Star Trek: Picard – That Familiar Feeling

I’ve just finished watching the first episode of Star Trek: Picard, Remembrance, and my initial reaction is ‘Now that’s Star Trek!’

Patrick Stewart returns to the role of Jean-Luc Picard in Star Trek: Picard © 2020 CBS All-Access
Patrick Stewart returns to the role of Jean-Luc Picard in Star Trek: Picard © 2020 CBS All-Access

I had been keeping my expectations very low about Star Trek: Picard because of how ultimately disappointed I was with Star Trek: Discovery. I only listened to developments with half an ear and no real hope of a good experience. I’m overjoyed to be proven so completely wrong. Star Trek: Picard brings back the feelings I had watching every series of Star Trek until the over-hyped Star Trek: Discovery and every Star Trek film until the risible ‘Bra Trek films.

First and foremost Sir Patrick Stewart is wonderful once again as Jean-Luc Picard. Very often when an actor reprises a role after a long time away from it, the character feels hollow and stilted. There is none of that. It’s as if the role of Picard was never far from the mind of Stewart and that he felt comfortable was if it were a pair of well loved slippers.

Brent Spiner’s reprisal of Commander Data is short but flawless. Data’s part is small but pivotal in setting up the story of Dahj, played by Isa Briones. There’s a level of commitment in these actors that I felt was lacking from the cast of Star Trek: Discovery. The cast of Star Trek: Picard know they’re doing a Star Trek series and don’t try to play it any other way.

Jean-Luc meets the mysterious Dahj, played by Isa Briones © 2020 CBS All-Access
Jean-Luc meets the mysterious Dahj, played by Isa Briones © 2020 CBS All-Access

The cast also clearly knows that this is a story about Picard, so Stewart is the lead without question. And Stewart doesn’t overpower the supporting cast. Instead he allows their characters to develop in with his support. Having Stewart takes much of the weight of the success of Star Trek: Picard off the shoulders of not only the supporting cast but the writers, producers, and directors.

This first episode Remembrance focuses on Jean-Luc’s past and why he split from Starfleet. It turns out that the Romulan home world was destroyed in a supernova and Jean-Luc heads a relief effort to save 900,000,000 lives. Paradoxically, the United Federation of Planets is reluctant to aid in the relief effort and a small group of synths (androids) attack Mars and kill 32,000 Federation citizens, seemingly justifying the Federation’s reticence. Admiral Picard is forced to resign in protest when Starfleet halts the aid to their long standing enemies, the Romulans.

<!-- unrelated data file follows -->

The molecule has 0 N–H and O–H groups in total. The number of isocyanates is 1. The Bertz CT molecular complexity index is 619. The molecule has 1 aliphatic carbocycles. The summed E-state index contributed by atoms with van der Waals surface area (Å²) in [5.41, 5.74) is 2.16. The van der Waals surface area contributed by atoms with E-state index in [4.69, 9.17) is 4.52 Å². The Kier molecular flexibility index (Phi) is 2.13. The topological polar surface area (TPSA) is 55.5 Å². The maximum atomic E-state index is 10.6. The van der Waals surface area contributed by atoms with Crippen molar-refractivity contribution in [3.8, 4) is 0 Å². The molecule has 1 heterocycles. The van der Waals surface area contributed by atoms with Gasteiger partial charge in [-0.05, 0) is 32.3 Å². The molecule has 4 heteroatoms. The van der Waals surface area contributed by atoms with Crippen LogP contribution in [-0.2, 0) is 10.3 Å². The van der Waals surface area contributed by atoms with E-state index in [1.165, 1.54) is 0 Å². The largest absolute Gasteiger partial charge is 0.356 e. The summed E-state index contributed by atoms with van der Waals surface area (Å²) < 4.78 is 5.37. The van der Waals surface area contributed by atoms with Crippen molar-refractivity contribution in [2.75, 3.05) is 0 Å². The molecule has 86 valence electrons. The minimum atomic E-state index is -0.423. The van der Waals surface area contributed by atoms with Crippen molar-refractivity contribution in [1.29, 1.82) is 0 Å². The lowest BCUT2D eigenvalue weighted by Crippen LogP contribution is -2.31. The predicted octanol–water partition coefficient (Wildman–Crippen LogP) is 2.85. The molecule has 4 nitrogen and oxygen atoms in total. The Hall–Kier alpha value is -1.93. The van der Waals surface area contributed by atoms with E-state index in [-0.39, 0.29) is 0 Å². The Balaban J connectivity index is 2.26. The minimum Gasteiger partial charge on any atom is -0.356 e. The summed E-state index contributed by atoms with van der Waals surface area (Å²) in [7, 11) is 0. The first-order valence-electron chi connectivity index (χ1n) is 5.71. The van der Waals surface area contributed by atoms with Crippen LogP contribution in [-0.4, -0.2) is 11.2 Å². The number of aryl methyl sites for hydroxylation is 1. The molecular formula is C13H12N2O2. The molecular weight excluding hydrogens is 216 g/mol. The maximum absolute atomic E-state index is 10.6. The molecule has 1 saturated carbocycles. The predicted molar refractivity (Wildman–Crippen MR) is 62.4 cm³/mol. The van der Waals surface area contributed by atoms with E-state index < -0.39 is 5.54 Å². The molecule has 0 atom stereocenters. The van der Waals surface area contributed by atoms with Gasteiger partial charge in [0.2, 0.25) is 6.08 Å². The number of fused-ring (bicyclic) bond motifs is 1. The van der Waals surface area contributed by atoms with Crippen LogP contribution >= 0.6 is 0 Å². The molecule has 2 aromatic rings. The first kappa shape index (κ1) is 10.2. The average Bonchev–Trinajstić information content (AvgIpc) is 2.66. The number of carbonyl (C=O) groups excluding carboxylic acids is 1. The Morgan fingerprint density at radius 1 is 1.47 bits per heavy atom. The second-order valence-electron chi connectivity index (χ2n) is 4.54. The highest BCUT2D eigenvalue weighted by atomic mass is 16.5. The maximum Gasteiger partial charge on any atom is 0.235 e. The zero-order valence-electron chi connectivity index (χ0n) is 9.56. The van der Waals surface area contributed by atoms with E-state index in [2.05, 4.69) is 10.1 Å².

Remembrance touches on many current topics of today including terrorism, refugee aid, and identity politics. Like all good science fiction the story is about the world around us filtered through the lens of future extrapolation. I felt the subject matters were handled with adroit care. The subject matter of Remembrance is all too familiar and in many ways shamefully so.

Perhaps the biggest surprise, for me at least, is the inclusion of a pet dog for Jean-Luc lovingly named ‘Number One’. There are several other moments included to recall our minds back to the Jean-Luc Picard of The Next Generation and the subsequent films. It’s too easy to dismiss these as mere fan servicing or base nostalgia but we have to remember that Star Trek has a vast history behind it and unlike Star Wars the past hasn’t been wiped out with a wave of the hand.

Star Trek has a tradition of solid science fiction story telling and Star Trek: Picard looks to be holding to that tradition. The visuals are certainly enthralling and the setting is, as always, captivating, but more so than that Star Trek: Picard has recaptured the core of what Star Trek was always meant to be. A mirror to ourselves with a reflection of what the best of us could be if we only allow ourselves to become that future.

Regardless of what the New York Times says, Star Trek: Picard is more than Peak TV. It has managed to restore quite a bit of what many people would consider Star Trek and I have a suspicion that this ten episode arc will go a long way to erasing the dreadful Kelvin timeline. That’s my hope at least.

I haven’t been this excited about a television programme in a long time. I’m so please that Star Trek: Picard seems to have reached into the past to restore my faith in the franchise. I look forward with earnest to see how Star Trek: Picard develops and for the first time in a long time the entire Star Trek universe.

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